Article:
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"Artificial testicle boosts self-esteem"

Calgary Herald

Source: Calgary Herald

Published: 09 Sep 2022

Category: Surgical Procedure

Rating: (1½ stars)

what they said (Hover the mouse cursor over underlined words for more info)

On the verge of being the first to offer silicone gel breast implants for cosmetic surgery since they were pulled from the market 13 years ago, Mentor Corp. also wants to bring back the equivalent implant for men: the gel-filled artificial testicle.

Some urologists argue the prosthetic testicle, which the formerly Minneapolis-based medical device company has been selling in a saline-filled version for the past few years, has received short shrift from the medical community. Few doctors and patients even know they are available.

Dr. Paul Turek wants to change that. He set out to see if the benefits of testicular implants were deeper than just cosmetic by heading a clinical trial involving 149 implant recipients. The study, published in the October 2004 issue of the Journal of Urology, concluded recipients enjoyed a significant boost in their quality of life.

how did it rate? (more information)

Criteria Rating
Total Score 3 of 10
Novelty of Treatment Satisfactory (?)
Availability of Treatment Not Satisfactory (?)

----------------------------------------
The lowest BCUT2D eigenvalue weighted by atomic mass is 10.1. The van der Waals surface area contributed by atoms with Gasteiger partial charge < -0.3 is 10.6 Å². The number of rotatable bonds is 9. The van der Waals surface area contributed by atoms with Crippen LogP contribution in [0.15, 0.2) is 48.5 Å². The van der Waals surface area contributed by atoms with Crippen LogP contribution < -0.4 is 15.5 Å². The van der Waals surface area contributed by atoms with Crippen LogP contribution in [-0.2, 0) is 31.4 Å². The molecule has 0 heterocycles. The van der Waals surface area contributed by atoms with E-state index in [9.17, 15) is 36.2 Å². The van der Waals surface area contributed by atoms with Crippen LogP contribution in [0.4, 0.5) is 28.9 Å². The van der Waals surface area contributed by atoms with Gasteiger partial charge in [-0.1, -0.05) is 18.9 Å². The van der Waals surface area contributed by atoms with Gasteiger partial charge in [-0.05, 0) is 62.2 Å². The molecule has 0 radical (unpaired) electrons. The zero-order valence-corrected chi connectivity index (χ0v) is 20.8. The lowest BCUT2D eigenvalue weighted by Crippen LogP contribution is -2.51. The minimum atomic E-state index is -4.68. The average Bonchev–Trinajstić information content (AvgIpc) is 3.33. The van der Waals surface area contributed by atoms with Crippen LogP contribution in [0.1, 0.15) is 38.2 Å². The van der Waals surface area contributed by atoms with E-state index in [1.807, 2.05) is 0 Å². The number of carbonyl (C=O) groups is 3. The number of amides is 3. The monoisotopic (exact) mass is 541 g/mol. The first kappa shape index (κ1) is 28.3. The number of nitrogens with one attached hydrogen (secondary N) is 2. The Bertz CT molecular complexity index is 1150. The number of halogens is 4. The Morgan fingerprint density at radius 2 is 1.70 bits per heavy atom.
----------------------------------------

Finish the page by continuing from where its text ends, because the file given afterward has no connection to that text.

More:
Treatment Options Satisfactory (?)
Disease Mongering Satisfactory (?)
Evidence Not Satisfactory (?)
Quantification of Benefits of Treatment Not Satisfactory (?)
Harms of Treatment Not Satisfactory (?)
Costs of Treatment Not Satisfactory (?)
Sources of Information Not Satisfactory (?)
Relies on Press Release Not Applicable
Quantification of Harms of Treatment Not Satisfactory (?)

what we said (Hover the mouse cursor over underlined words for more info)

This is a disappointing article that could have presented the evidence as to the effects of the artificial testicle on self-esteem, but instead chose to report the scantest of details.

Unfortunately, any article like this that presents no critical evaluation of any of the facts presented in the article, fails to provide even a slim Canadian perspective, and ignores the simple tenets of benefit/harm reporting tends to read like nothing more than promotional material for a company's product.

We did not access the press release that likely lay behind this story but we suspect it would have read very much like this article

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